Revenue excluding fuel surcharges increased 6% for the truck division, primarily from an 11% increase in average fleet count. Rate per loaded mile excluding fuel surcharges was down approximately 5%, primarily from customer-driven freight mix changes, including a 5.8% increase in length of haul. Core customer rate increases were up 0.9% compared to the same period in 2015. At the end of the period, the trucking segment operated 2,186 tractors compared to 2,073 a year ago.

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18 Jul by Vitaliy Dadalyan Tags:

Speed vs. Quality

These days, it seems like there is a lot of focus on getting trucks in-and-out of the service bays as quickly as possible. That certainly is an admirable goal because we all know the name of the game in trucking is uptime. It's maddening to have trucks sitting in the yard or on a service provider's lot waiting for bay space availability or parts.

Those are the areas where speed should matter. Better service scheduling can help eliminate some of that pointless waiting time.

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18 Jul by Vitaliy Dadalyan Tags:

New Minimizer mini catalog now available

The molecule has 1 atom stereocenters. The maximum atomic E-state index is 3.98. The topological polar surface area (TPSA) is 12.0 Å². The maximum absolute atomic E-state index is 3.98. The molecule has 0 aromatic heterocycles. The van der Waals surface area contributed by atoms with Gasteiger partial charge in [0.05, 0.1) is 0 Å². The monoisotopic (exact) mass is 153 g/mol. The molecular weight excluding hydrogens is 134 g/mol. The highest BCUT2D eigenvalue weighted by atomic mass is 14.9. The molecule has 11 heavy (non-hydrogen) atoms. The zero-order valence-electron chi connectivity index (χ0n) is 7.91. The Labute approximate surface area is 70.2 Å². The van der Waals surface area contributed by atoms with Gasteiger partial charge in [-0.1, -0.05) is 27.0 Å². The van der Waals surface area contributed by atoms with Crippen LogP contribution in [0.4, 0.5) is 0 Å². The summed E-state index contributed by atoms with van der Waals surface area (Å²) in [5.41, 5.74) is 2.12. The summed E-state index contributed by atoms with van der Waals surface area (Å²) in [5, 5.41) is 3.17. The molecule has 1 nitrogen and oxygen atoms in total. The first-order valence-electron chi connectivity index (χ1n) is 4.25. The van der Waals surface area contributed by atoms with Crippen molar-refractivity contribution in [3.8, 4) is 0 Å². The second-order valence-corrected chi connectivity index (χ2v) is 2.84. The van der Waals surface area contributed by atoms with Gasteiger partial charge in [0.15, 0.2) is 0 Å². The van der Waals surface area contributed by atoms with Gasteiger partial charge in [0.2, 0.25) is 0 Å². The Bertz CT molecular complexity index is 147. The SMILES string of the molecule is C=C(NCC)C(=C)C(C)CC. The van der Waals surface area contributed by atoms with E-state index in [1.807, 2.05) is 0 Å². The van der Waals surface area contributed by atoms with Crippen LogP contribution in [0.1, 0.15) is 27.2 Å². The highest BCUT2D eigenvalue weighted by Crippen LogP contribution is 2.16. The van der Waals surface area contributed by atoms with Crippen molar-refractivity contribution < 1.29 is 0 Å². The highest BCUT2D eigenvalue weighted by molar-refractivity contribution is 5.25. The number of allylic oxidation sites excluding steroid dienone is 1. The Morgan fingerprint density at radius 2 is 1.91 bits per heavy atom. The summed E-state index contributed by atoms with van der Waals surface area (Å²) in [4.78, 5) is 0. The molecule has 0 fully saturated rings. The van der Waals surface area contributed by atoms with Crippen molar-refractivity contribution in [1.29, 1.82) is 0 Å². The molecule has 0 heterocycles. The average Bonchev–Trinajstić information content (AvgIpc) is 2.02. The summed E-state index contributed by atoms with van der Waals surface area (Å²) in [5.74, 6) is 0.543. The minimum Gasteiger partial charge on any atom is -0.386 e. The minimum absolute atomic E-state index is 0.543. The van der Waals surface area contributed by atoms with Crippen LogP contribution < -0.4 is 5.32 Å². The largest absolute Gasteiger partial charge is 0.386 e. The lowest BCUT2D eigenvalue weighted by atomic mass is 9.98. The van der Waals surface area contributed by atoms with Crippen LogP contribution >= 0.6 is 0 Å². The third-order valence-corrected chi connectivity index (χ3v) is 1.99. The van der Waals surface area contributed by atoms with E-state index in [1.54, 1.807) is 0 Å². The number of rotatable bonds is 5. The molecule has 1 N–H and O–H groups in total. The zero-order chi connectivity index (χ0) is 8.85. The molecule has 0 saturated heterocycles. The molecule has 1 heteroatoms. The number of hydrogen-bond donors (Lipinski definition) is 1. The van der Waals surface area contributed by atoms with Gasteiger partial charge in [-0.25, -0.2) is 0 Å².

Minimizer's new mini catalogs have been updated with the company's newest product – Heavy Duty Truck Seats.

“The seats spent years in development, partially due to the fact we were very specific with the features. We wanted our seats to stand out from the rest. The result is a standard that no other aftermarket seat can match,” Kruckeberg said.

The Long Haul Series joins Custom Molded Floor Mats as part of Minimizer's In the Truck product collection.

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18 Jul by Vitaliy Dadalyan Tags:

Ford Ups Power, Torque, Hauling Capabilities for 2017 Super Duty Pickups

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Photo: Ford


Photo: Ford


Ford Motor's 2017 F-Series Super Duty pickups with aluminum bodies have higher engine output ratings and more towing and hauling capability than ever, while “smart” technologies make backing and monitoring trailers easier, the company announced Monday.

"Military-grade" aluminum alloy and high-strength steel help reduce weight by up to 350 pounds, depending on cab configuration, compared to earlier models, the announcement said. More robust components throughout the chassis also enable the higher hauling capacities.

The 6.7-liter Power Stroke V-8 turbo diesel boosts horsepower to 440 and torque to a class-leading 925 lb-ft for all F-250 to F-450 pickups, and the 6.2-liter V-8 gasoline engine's torque goes to 430 lb-ft with 385 hp. said Doug Scott, Ford's truck marketing manager.

“This is the best heavy-duty truck we've ever made,” he said. “We listened to our customers and created the toughest, smartest and most capable Super Duty ever.”